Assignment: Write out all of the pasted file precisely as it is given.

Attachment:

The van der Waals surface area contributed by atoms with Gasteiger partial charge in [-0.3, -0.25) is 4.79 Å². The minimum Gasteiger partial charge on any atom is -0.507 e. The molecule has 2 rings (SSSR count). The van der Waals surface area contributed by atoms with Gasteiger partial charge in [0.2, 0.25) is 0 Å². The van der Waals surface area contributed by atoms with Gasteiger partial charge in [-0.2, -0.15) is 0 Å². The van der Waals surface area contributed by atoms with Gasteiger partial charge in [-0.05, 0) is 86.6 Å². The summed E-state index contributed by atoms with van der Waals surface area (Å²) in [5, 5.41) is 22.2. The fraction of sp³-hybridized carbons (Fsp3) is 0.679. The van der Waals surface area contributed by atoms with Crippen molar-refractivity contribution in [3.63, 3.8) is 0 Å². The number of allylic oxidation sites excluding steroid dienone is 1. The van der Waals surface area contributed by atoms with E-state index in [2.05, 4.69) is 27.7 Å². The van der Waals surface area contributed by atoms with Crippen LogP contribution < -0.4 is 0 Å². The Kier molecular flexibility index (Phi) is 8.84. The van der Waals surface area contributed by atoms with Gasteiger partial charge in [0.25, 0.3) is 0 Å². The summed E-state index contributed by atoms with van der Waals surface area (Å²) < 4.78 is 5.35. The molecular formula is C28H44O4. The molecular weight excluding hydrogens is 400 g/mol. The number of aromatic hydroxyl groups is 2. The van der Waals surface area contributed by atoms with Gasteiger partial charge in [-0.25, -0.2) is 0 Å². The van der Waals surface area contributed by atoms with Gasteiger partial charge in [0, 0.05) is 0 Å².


The van der Waals surface area contributed by atoms with Gasteiger partial charge in [-0.3, -0.25) is 4.79 Å². The minimum Gasteiger partial charge on any atom is -0.507 e. The molecule has 2 rings (SSSR count). The van der Waals surface area contributed by atoms with Gasteiger partial charge in [0.2, 0.25) is 0 Å². The van der Waals surface area contributed by atoms with Gasteiger partial charge in [-0.2, -0.15) is 0 Å². The van der Waals surface area contributed by atoms with Gasteiger partial charge in [-0.05, 0) is 86.6 Å². The summed E-state index contributed by atoms with van der Waals surface area (Å²) in [5, 5.41) is 22.2. The fraction of sp³-hybridized carbons (Fsp3) is 0.679. The van der Waals surface area contributed by atoms with Crippen molar-refractivity contribution in [3.63, 3.8) is 0 Å². The number of allylic oxidation sites excluding steroid dienone is 1. The van der Waals surface area contributed by atoms with E-state index in [2.05, 4.69) is 27.7 Å². The van der Waals surface area contributed by atoms with Crippen LogP contribution < -0.4 is 0 Å². The Kier molecular flexibility index (Phi) is 8.84. The van der Waals surface area contributed by atoms with Gasteiger partial charge in [0.25, 0.3) is 0 Å². The summed E-state index contributed by atoms with van der Waals surface area (Å²) < 4.78 is 5.35. The molecular formula is C28H44O4. The molecular weight excluding hydrogens is 400 g/mol. The number of aromatic hydroxyl groups is 2. The van der Waals surface area contributed by atoms with Gasteiger partial charge in [-0.25, -0.2) is 0 Å². The van der Waals surface area contributed by atoms with Gasteiger partial charge in [0, 0.05) is 0 Å².